The latest celebrity tax round-up features several repeat offenders. It's great to be in the spotlight, but is sparring with the IRS the best way to stay in the public eye?
Last summer, rap star Young Buck (real name David Darnell Brown) woke up to find federal agents pointing guns at him in his home in Hendersonville, TN. The agents were there to confiscate property in payment of Brown's $300,000 tax debt. Agents took a long list of items, ranging from music-recording gear, to jewelry, to artwork, to expensive video game equipment. In the process, officials found a.40 caliber pistol and ammunition. Now Brown faces firearms charges, based on the fact that he is a convicted felon, therefore not permitted to possess these weapons. The earlier conviction occurred when Brown stabbed a man during a fight at the 2004 Vibe Awards. On March 7th Brown was indicted for possession, according to Nashville's WSMV Channel 4 news, pled guilty, and was released on $100,000 bail.
Meanwhile, Brown (a former member of the group G-Unit) and his accountant are making payments on Brown's tax debt out of income he receives from Cashville Records. Like many celebrities who fall behind in taxes owed, he blamed the arrears on trusting the wrong accountant.
Joe Francis, of "Girls Gone Wild," fame, is a name that was in and out of headlines for years. Francis started the year 2009 in jail for tax evasion. The IRS says he underreported his income by $20 million. The stakes were raised when Francis was later accused of bribing jail staff. By the end of 2009, things were looking up for Francis… for about a minute. A judge accepted his plea bargain and sentenced him to time served, of 301 days, a quarter million dollars in fines, and a year's probation. Within three hours of striking the deal, the Internal Revenue Service slapped him with another lien for $33,819,087 in taxes relating to income from 2001, 2002, and 2003 (according to a report from TMZ.com).
So why is Francis back in the news today? The latest two chapters in the Joe-Francis-Gone-Wild saga include: a new tax lien filed against his company, Mantra Films, this time for $113,128 relating to 2003 income. The lien was filed on November 29 with the Los Angeles County Recorder of Deeds. And… in February 2011, Francis was indicted by a grand jury on a $2 million gambling debt. The debt is allegedly owed to Las Vegas Casino boss Steve Wynn, who charged Francis with felony theft and fraud. Wynn won a lawsuit for this debt in 2009, but Francis has refused to pay (according to a report from TMZ.com).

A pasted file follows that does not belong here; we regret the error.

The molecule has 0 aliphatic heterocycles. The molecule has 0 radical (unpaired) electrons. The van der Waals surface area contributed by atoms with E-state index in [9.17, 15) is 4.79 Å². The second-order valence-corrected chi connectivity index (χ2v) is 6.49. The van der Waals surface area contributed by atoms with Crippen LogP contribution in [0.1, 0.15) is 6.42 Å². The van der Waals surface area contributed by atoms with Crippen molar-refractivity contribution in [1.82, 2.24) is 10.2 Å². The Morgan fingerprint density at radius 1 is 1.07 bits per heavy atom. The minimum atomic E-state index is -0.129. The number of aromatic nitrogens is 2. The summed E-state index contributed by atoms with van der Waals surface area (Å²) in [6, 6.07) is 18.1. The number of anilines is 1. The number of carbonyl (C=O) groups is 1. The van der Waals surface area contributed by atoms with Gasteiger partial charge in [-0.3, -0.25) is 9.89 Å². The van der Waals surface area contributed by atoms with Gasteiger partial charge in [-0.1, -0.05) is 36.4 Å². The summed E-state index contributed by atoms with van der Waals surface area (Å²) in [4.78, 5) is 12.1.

Francis told TMZ reporters,"I'm 100 percent confident that I will prevail, just like I always do.
Jaime Pressly (the blonde actress best known for her role in "My Name is Earl") hit a bad patch last summer and just keeps skidding downhill. In June, the state of California filed a tax lien against her for $95,080 with the Los Angeles County Recorder of Deeds. The following September, also in Los Angeles, the IRS filed a lien for $281,699 relating to income from 2008.
Round three… in December the IRS hit her one more time, with a new lien for $260,370.
If Pressly's mounting tax debt wasn't bad enough, a month later, in January 2011, she was pulled over on suspicion of drunk driving.
And then there is Richard Hatch. Again. Hatch was sentenced to 51 months in prison for tax evasion for not filing tax returns for the year that he won $1 million as the first winner of "Survivor," on national television, plus other income. During that time he was in and out of the spotlight for various reasons. For the last several months of his incarceration, Hatch was allowed to spend his confinement on house arrest in the Rhode Island home of his sister. But that privilege was revoked when he violated the terms by leaving the house to appear on the "Today Show." He used the TV appearances to accuse the IRS of targeting him – not based on his tax evasion but – because he is homosexual and arrogant. Hours later, authorities knocked on the door of his sister's home and hauled Hatch back to jail.
Why is he back in the spotlight yet again? Hatch still has not fulfilled his legal obligation to file the missing tax returns that landed him in prison in the first place.